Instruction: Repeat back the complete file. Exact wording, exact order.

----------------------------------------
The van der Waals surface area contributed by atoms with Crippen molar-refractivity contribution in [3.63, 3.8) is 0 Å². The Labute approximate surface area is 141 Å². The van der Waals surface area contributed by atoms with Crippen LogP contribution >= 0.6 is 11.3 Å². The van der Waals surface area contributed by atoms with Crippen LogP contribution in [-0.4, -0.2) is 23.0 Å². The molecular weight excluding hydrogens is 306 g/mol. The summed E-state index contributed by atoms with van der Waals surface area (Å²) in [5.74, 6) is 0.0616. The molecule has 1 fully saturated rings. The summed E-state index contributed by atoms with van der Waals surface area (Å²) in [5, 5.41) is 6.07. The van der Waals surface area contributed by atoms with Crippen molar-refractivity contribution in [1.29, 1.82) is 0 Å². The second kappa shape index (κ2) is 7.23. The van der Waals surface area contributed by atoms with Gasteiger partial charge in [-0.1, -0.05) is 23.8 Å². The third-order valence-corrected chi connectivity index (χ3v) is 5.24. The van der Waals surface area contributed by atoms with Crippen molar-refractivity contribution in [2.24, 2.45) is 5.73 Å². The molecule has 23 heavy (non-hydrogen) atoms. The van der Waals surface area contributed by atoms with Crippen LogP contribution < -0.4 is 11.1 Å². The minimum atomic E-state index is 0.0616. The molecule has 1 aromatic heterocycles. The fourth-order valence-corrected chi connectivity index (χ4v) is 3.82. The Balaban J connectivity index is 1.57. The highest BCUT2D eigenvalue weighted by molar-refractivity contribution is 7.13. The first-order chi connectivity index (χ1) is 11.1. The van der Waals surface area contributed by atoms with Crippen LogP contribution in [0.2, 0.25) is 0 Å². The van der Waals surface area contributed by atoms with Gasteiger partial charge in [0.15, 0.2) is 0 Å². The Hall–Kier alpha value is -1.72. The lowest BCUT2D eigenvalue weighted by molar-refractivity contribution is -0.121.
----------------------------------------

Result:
The van der Waals surface area contributed by atoms with Crippen molar-refractivity contribution in [3.63, 3.8) is 0 Å². The Labute approximate surface area is 141 Å². The van der Waals surface area contributed by atoms with Crippen LogP contribution >= 0.6 is 11.3 Å². The van der Waals surface area contributed by atoms with Crippen LogP contribution in [-0.4, -0.2) is 23.0 Å². The molecular weight excluding hydrogens is 306 g/mol. The summed E-state index contributed by atoms with van der Waals surface area (Å²) in [5.74, 6) is 0.0616. The molecule has 1 fully saturated rings. The summed E-state index contributed by atoms with van der Waals surface area (Å²) in [5, 5.41) is 6.07. The van der Waals surface area contributed by atoms with Crippen molar-refractivity contribution in [1.29, 1.82) is 0 Å². The second kappa shape index (κ2) is 7.23. The van der Waals surface area contributed by atoms with Gasteiger partial charge in [-0.1, -0.05) is 23.8 Å². The third-order valence-corrected chi connectivity index (χ3v) is 5.24. The van der Waals surface area contributed by atoms with Crippen molar-refractivity contribution in [2.24, 2.45) is 5.73 Å². The molecule has 23 heavy (non-hydrogen) atoms. The van der Waals surface area contributed by atoms with Crippen LogP contribution < -0.4 is 11.1 Å². The minimum atomic E-state index is 0.0616. The molecule has 1 aromatic heterocycles. The fourth-order valence-corrected chi connectivity index (χ4v) is 3.82. The Balaban J connectivity index is 1.57. The highest BCUT2D eigenvalue weighted by molar-refractivity contribution is 7.13. The first-order chi connectivity index (χ1) is 11.1. The van der Waals surface area contributed by atoms with Crippen LogP contribution in [0.2, 0.25) is 0 Å². The van der Waals surface area contributed by atoms with Gasteiger partial charge in [0.15, 0.2) is 0 Å². The Hall–Kier alpha value is -1.72. The lowest BCUT2D eigenvalue weighted by molar-refractivity contribution is -0.121.